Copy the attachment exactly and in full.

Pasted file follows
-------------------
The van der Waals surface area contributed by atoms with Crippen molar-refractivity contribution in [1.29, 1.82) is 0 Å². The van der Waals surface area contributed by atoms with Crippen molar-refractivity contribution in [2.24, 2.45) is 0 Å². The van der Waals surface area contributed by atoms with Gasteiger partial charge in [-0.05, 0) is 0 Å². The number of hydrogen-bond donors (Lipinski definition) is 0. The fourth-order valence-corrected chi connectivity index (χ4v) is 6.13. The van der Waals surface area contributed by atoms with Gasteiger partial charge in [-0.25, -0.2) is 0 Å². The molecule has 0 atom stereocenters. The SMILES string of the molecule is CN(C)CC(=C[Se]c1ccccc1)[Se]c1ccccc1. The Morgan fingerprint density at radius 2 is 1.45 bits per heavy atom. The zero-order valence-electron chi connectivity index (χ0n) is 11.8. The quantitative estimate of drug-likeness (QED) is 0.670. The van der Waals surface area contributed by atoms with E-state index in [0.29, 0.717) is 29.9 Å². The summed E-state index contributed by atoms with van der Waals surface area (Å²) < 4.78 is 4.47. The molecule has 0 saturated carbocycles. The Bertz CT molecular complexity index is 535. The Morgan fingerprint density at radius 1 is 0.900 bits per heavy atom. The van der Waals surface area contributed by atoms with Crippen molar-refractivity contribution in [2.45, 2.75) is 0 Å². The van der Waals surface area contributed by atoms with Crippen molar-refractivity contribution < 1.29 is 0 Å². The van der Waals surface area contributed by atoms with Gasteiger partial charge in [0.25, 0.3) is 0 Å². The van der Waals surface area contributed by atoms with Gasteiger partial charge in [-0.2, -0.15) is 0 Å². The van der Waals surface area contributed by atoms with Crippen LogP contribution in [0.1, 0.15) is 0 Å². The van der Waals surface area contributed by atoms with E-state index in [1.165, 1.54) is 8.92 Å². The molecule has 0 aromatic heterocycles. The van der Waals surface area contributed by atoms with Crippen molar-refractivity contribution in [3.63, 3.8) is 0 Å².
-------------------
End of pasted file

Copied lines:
The van der Waals surface area contributed by atoms with Crippen molar-refractivity contribution in [1.29, 1.82) is 0 Å². The van der Waals surface area contributed by atoms with Crippen molar-refractivity contribution in [2.24, 2.45) is 0 Å². The van der Waals surface area contributed by atoms with Gasteiger partial charge in [-0.05, 0) is 0 Å². The number of hydrogen-bond donors (Lipinski definition) is 0. The fourth-order valence-corrected chi connectivity index (χ4v) is 6.13. The van der Waals surface area contributed by atoms with Gasteiger partial charge in [-0.25, -0.2) is 0 Å². The molecule has 0 atom stereocenters. The SMILES string of the molecule is CN(C)CC(=C[Se]c1ccccc1)[Se]c1ccccc1. The Morgan fingerprint density at radius 2 is 1.45 bits per heavy atom. The zero-order valence-electron chi connectivity index (χ0n) is 11.8. The quantitative estimate of drug-likeness (QED) is 0.670. The van der Waals surface area contributed by atoms with E-state index in [0.29, 0.717) is 29.9 Å². The summed E-state index contributed by atoms with van der Waals surface area (Å²) < 4.78 is 4.47. The molecule has 0 saturated carbocycles. The Bertz CT molecular complexity index is 535. The Morgan fingerprint density at radius 1 is 0.900 bits per heavy atom. The van der Waals surface area contributed by atoms with Crippen molar-refractivity contribution in [2.45, 2.75) is 0 Å². The van der Waals surface area contributed by atoms with Crippen molar-refractivity contribution < 1.29 is 0 Å². The van der Waals surface area contributed by atoms with Gasteiger partial charge in [0.25, 0.3) is 0 Å². The van der Waals surface area contributed by atoms with Gasteiger partial charge in [-0.2, -0.15) is 0 Å². The van der Waals surface area contributed by atoms with Crippen LogP contribution in [0.1, 0.15) is 0 Å². The van der Waals surface area contributed by atoms with E-state index in [1.165, 1.54) is 8.92 Å². The molecule has 0 aromatic heterocycles. The van der Waals surface area contributed by atoms with Crippen molar-refractivity contribution in [3.63, 3.8) is 0 Å².